Ponies are small equines generally standing less than 14.2 hands high. The word pony can also refer to horses larger than 14.2 (eg. polo pony and German Riding Pony); on the other hand, many smaller horse breeds, such as the Fjord Horse, may mature well under 14.2 hands but are still considered horses by breed rather than stature.

Ponies are not to be confused with miniature horses (which are bred to resemble small horses) even though they may be taller than minis. There are miniature pony breeds, however, such as the dwarf Shetland and Fallabella.

Chincoteague pony. CLIXphoto.com


It is believed that domesticated ponies were developed from small, hardy wild horses that populated Northern Europe and Eurasia. Their small size was a result of rough living conditions and often scarce grazing, but that also contributed to their tough, hardy, easy-keeping constitutions. Ponies were bred for farm work, driving and transportation, including as pit ponies in the mines hauling heavy loads of coal. They later became purpose-bred for recreational and competitive riding that includes jumping and driving, often with an influx of Arabian blood for refinement.


Ponies often have thicker manes and tails than horses, as well as thicker coats, especially in winter. They have shorter legs, strong hooves, heavier-set bodies, and a short head, large eyes and small ears. Depending on the specific breed the overall body type can range from fine and elegant to stocky and strong.

With their friendly personalities, ponies make wonderful companions and mounts for children, although many pony owners will tell you that their intelligence can also make them stubborn or naughty ‒ not to mention talented escape artists!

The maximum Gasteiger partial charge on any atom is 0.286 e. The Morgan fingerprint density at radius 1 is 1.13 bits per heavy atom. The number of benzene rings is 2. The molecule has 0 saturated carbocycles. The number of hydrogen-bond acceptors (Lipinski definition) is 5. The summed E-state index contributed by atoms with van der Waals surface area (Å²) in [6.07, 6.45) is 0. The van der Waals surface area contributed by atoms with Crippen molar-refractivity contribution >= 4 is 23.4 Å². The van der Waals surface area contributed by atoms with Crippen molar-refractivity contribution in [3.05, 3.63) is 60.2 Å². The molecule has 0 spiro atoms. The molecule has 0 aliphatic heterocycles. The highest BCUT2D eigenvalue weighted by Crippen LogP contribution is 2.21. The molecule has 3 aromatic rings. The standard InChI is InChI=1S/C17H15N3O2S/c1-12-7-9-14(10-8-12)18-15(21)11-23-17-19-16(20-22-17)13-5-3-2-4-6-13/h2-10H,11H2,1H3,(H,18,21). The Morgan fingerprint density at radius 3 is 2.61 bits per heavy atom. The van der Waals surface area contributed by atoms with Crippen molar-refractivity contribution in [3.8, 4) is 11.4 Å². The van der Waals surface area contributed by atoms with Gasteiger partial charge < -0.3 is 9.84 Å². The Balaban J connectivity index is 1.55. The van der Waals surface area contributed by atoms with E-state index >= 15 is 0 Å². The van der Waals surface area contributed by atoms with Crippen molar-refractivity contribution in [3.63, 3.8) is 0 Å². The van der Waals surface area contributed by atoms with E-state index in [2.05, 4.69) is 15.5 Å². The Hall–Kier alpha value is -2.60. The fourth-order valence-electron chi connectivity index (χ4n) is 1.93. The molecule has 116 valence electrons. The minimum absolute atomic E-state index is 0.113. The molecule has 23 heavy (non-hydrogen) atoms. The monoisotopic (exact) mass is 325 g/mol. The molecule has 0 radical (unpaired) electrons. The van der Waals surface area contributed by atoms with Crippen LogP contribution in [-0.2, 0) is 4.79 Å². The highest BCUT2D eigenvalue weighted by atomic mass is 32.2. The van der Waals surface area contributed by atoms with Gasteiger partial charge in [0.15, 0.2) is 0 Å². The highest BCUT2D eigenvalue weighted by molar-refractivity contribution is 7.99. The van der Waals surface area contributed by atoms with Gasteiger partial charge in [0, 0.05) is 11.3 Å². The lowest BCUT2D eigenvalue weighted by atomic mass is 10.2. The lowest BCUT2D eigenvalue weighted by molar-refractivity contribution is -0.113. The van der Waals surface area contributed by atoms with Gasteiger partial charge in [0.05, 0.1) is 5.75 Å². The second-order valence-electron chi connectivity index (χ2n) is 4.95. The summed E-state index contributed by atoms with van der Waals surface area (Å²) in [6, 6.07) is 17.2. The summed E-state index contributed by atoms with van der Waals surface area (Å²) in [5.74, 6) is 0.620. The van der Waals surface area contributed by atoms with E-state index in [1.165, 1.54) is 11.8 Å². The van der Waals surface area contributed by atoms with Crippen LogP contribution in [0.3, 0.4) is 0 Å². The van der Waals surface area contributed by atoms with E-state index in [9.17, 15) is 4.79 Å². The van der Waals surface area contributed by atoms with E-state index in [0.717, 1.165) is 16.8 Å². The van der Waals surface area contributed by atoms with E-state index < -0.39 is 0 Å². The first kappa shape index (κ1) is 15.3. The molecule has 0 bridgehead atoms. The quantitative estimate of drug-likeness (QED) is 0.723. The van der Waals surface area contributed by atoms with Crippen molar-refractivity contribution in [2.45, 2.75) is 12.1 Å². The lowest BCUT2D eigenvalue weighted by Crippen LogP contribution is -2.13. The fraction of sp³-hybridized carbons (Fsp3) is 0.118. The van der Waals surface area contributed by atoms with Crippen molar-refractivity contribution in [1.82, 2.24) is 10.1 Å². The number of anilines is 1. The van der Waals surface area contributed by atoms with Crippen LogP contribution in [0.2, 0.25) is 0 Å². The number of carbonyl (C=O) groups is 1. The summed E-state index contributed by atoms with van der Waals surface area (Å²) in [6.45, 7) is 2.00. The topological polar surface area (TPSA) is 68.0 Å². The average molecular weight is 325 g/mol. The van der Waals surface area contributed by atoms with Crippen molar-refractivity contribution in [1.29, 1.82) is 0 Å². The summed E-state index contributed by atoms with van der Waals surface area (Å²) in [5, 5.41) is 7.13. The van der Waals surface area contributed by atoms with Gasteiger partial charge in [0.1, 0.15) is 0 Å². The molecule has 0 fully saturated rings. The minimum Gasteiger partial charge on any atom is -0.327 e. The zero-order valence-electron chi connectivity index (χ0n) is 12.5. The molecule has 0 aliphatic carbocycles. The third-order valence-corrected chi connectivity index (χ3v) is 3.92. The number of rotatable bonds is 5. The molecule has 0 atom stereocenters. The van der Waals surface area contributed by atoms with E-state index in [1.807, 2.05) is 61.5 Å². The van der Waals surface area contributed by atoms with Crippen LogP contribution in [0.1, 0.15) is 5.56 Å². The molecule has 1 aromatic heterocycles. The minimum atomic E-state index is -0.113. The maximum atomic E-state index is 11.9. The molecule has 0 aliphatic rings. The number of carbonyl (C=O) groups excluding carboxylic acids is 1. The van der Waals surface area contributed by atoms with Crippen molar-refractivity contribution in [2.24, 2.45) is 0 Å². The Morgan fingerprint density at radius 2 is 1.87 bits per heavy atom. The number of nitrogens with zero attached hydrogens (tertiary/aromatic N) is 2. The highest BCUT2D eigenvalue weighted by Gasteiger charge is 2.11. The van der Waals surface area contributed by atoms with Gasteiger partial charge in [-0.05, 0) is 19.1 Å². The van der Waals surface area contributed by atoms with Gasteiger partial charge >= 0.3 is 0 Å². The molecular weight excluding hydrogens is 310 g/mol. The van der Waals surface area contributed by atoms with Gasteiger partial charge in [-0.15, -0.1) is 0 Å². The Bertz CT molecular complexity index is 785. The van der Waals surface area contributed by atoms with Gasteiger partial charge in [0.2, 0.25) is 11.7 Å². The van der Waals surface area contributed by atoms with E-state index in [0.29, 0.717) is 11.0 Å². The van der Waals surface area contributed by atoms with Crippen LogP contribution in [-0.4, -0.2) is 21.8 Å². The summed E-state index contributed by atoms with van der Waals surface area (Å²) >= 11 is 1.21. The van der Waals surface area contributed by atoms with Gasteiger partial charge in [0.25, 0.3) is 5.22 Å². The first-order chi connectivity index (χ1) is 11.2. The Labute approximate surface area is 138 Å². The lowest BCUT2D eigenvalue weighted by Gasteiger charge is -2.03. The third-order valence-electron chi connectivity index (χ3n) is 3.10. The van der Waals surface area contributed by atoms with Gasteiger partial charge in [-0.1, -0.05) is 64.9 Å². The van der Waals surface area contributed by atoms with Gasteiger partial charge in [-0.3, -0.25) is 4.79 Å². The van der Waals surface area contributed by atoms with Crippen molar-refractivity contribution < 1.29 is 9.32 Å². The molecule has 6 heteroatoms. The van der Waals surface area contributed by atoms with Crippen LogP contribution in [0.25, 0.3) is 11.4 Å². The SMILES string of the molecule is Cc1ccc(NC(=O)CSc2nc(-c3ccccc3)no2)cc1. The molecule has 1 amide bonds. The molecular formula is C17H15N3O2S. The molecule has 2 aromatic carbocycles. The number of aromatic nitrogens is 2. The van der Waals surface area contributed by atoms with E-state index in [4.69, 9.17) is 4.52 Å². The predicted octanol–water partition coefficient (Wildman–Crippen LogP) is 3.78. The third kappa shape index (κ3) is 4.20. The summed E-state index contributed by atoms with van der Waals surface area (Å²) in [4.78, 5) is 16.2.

There are over 200 known pony breeds in the world that are specifically and carefully bred to maintain size, conformation and temperament. The most common pony breeds seen in North America include:

American Shetland/Shetland
Fell Pony
German Riding Pony (Weser-Ems)
New Forest
Pony of the Americas
Quarter Pony
Sable Island


As long as they are properly trained, ponies are suitable for children from beginners to Pony Club and in the show ring in many different disciplines ‒ hunter hack classes, jumping, driving, games, eventing, gymkhanas, and trail riding. Larger ponies can be ridden by small adults, and are becoming quite popular for novice adult riders or those getting back into riding later in life.

A few ponies have been famous and successful in the international arena; Stroller, a 14.1-hand Thoroughbred/Connemara Pony cross ridden by Marion Coakes on the British Equestrian show jumping team won the individual silver medal at the 1968 Summer Olympics. Multiple USDF Horse of the Year, Seldom Seen, another Connemara/Thoroughbred cross, was only 14.2 hands and competed at the highest levels of dressage with American Lendon Gray. And the 14.1-hand eventing pony Theodore O’Connor (TB/Arabian/Shetland bloodlines), ridden by U.S. Olympian Karen O’Connor, won the individual gold medal at the 2007 Pan American Games in Rio.


The Welsh Pony. Wendy Gitelman photo